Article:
The combined effect of vitamin B6 and magnesium was tested in a landmark study performed 25 years ago. 149 recurrent stone patients were given magnesium and B6 daily for 4.5-6 years. Before receiving this treatment these patients suffered an average of 1.3 stones per person per year. Stone formations fell to .1 per person per year, a 92.3% improvement!

OTHER HELPS Studies have shown that too little water intake can encourage the precipitation of calcium into stones. Chronic dehydration is one of the most common causes of kidney stone formation. Most feel 2 quarts a day with a little lemon juice added (cuts down on uric acid, a contributor to the stones) is sufficient. Defatted rice bran contains phytin, which binds to calcium in the intestine keeping it from becoming solid. Studies show this effect may be of benefit in preventing the recurrence of stones in people with too much of the wrong form of calcium. 10 grams per day of this fiber has been shown to diminish the amount of urinary calcium being excreted from the body which in turn has been shown to reduce the incidence of kidney stone formation.
Source: www.essense-of-life.com

The Influence Of Caffeine On Kidney Stones
Numerous dietary factors manipulate kidney stone formation for better and for worse. There are eatables that you are better off avoiding and there are others that must be incorporated in your diet. Caffeine, found in beverages such a tea, coffee and soft drinks, adds to the perilous threat of kidney stones. Caffeine acts as a stimulant to the human body.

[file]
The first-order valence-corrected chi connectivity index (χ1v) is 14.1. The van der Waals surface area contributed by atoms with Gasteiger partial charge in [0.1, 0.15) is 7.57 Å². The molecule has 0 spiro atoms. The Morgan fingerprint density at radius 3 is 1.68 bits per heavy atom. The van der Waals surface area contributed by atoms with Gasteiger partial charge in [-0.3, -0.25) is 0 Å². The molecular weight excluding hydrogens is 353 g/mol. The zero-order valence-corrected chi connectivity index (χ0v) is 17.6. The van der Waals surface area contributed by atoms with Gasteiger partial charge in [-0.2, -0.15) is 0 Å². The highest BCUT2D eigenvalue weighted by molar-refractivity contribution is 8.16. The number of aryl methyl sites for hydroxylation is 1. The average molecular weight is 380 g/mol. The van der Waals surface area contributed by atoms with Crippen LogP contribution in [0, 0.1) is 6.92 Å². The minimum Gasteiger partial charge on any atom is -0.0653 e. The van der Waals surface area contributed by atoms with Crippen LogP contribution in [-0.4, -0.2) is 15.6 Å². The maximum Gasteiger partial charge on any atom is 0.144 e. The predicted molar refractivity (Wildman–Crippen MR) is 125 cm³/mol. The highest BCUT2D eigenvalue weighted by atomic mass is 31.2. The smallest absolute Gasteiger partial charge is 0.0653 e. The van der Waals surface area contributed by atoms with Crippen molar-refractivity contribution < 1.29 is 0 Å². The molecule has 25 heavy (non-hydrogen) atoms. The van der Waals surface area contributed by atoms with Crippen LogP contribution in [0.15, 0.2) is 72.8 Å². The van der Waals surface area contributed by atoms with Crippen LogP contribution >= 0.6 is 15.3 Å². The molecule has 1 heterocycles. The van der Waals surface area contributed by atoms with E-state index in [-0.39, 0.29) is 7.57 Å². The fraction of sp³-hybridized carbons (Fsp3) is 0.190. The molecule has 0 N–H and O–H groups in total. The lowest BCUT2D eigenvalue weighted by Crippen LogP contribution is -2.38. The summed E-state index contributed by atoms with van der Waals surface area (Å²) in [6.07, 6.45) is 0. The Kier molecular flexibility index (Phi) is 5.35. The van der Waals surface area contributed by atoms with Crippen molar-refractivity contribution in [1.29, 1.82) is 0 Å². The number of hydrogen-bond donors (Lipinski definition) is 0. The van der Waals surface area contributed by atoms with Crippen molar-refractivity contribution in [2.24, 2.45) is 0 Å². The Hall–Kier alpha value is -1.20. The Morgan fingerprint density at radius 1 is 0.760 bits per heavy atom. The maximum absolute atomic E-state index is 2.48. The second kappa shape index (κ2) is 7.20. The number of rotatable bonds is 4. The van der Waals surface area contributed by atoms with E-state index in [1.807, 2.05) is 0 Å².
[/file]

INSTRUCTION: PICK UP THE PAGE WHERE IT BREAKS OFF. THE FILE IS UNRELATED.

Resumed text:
It is found in different proportions in tealeaves, coffee beans, guarana berries, cocoa and more. Caffeine works to keep drowsiness at a bay and brings about alertness. Thus, it is the most popular and most-consumed psychotropic substance. The principal source of caffeine intake in humans is known to be coffee beans. A recent study has revealed that caffeine may put you at a risk of developing kidney stones. Therefore, if you are prone to kidney stones, coffee is best avoided or at least the daily intake must be reduced to no more than two small cups. The study was initially conducted on a group of people with a history of kidney stones. These patients were administered caffeine equivalent to that found in two cups of coffee. Urine tests conducted on these subjects revealed a considerable elevation in the calcium level, which is a precursor of kidney stone formation. A similar study conducted on subjects with no history of kidney stones produced similar results. These individuals were given caffeine with water. They had consumed nothing for the past 14 hours and urine tests had been conducted two hours prior to caffeine intake. Urine tests were carried out again after two hours of caffeine consumption.